LULLY: Phaeton (complete opera) – Emiliano Gonzalez Toro (Phaeton)/ Ingrid Perruche (Clymene)/ Isabelle Druet (Theone, Astree)/ Gaelle Arquez (Libye)/ Choeur de Chambre de Namur/ Les Talens Lyriques/ Christophe Rousset – Aparte AP061 (2 CDs), 2:33:00 [Distr. by Harmonia mundi] ****:

Phaeton is a dramatic lyrical opera with a prologue and five acts by Jean-Baptiste Lully and librettist Philippe Quinault, who took the story from a tale from Ovid’s Metamorphoses. It was the eighth such collaboration between the two, designed in this case for performance at the new palace at Versailles, and with a moral message completely in accordance with the royal dignity and grace of the “Sun King”, Louis IV. It played for well over a year and was revised countless times in the next 70 years, becoming known as the “people’s opera”.

The plot is more involves and tinkered with than the basic story found in Ovid because of a desire to “humanize” Phaëton, and add a love interest. Our anti-hero is the reckless son of Helios and the ocean nymph Clymene, and leaves his lover Theona because of his ambition for the hand of Libya, daughter of the king of Egypt. On the day of the wedding, Libya’s angry lover Epaphus, who is a son of Jupiter, disputes Phaëton’s claim to being divine. Phaëton, who has an obsessive need to prove himself, drives the sun-chariot for one day with permission of his father. The ride works out badly, with horses completely out of control due to the substandard driving, which threatens the earth with destructive fire. Jupiter, in order to save the world, strikes the chariot down with a thunderbolt, and Phaëton falls to his death.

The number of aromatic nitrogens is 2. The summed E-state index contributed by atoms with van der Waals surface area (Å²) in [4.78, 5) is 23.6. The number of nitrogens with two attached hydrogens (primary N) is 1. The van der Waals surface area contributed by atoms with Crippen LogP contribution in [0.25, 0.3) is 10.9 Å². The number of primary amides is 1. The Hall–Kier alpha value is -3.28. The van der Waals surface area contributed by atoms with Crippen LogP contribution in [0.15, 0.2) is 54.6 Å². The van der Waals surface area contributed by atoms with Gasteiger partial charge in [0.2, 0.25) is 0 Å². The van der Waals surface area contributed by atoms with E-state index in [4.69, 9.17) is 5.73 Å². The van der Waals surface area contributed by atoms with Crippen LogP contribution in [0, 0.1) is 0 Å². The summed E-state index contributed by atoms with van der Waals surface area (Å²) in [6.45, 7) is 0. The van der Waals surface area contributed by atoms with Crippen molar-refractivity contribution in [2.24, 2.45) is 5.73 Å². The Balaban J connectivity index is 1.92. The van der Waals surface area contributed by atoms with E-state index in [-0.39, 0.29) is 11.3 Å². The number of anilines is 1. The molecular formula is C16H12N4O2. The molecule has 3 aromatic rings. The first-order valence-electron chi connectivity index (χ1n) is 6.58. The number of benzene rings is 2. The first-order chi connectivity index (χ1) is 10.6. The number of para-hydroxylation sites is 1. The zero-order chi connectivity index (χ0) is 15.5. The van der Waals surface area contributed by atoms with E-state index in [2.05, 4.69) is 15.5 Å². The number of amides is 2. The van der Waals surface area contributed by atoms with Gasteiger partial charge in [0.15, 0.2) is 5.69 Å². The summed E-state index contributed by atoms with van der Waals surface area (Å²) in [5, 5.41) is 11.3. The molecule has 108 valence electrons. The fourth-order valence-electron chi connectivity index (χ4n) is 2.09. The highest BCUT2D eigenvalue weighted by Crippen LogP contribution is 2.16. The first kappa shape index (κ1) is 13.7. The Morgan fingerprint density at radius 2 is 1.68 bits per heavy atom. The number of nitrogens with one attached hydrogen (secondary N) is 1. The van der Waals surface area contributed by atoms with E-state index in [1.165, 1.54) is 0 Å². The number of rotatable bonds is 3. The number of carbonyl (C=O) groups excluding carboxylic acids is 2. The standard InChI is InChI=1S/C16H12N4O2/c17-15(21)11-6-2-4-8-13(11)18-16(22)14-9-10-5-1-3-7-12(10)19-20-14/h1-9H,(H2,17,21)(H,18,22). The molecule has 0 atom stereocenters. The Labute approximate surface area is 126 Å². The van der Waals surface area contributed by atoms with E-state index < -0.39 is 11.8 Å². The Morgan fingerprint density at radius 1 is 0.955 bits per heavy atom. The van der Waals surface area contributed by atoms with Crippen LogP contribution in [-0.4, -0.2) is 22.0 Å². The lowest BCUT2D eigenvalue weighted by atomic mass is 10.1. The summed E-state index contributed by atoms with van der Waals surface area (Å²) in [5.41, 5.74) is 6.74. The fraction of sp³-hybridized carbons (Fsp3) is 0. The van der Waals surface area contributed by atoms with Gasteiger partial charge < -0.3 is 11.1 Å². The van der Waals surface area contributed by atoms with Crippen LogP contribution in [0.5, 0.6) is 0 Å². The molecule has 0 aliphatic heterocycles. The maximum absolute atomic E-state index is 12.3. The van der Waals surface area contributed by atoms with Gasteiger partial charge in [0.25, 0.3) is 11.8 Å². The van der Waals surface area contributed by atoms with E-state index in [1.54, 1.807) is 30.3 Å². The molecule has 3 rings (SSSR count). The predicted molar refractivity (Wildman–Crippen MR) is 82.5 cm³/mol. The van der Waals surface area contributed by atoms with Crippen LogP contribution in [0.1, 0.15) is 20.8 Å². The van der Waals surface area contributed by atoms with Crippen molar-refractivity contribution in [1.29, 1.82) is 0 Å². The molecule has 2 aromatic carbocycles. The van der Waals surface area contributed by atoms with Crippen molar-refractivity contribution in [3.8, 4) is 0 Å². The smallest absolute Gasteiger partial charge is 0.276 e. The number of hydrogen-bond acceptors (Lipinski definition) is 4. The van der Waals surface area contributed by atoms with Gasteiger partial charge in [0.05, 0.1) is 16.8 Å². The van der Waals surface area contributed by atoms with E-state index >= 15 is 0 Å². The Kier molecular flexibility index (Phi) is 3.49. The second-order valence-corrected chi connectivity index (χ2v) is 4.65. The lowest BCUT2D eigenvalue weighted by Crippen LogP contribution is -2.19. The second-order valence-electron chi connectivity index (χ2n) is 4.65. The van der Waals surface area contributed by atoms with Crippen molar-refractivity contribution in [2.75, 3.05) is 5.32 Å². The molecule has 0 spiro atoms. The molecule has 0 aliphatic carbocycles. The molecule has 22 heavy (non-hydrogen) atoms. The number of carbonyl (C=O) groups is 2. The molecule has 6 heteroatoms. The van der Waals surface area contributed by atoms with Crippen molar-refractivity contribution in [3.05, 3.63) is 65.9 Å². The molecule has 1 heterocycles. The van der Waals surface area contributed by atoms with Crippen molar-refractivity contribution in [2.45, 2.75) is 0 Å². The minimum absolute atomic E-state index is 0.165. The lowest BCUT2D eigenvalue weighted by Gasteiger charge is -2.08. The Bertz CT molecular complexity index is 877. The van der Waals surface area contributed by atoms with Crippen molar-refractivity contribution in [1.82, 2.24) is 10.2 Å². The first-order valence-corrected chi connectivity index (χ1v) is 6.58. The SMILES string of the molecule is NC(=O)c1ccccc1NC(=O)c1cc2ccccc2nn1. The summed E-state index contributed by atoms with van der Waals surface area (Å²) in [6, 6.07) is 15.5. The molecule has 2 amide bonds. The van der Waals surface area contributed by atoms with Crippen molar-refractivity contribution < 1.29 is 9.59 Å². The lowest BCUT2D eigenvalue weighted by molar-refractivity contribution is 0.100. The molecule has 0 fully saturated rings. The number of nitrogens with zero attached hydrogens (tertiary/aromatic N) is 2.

A plot like this in a brand new royal theater allowed for all sorts of technological innovations and thrills for the audience, as well as multiple injections of divertissements, giving Lully the chance to show off his stuff. The opera, having assumed such popular proportions over time, was a big hit right from the start, and King and populace agreed as to its merits, making it one of the most important pieces he ever composed, and helping to cement his reputation as one of the two or three greatest composers of his generation.

The cast is uniformly excellent, while Rousset, abandoning his harpsichord for the podium, leads a spirited and lively performance of much conviction. The sound is excellent stereo, and while such a gangbusters opera would have been a perfect vehicle for surround sound we must be grateful for what we get. Minkowski on Erato is the only real competition at the moment, and his is a fine reading as well. Those who love Baroque opera find a lot of enjoyment here.

—Steven Ritter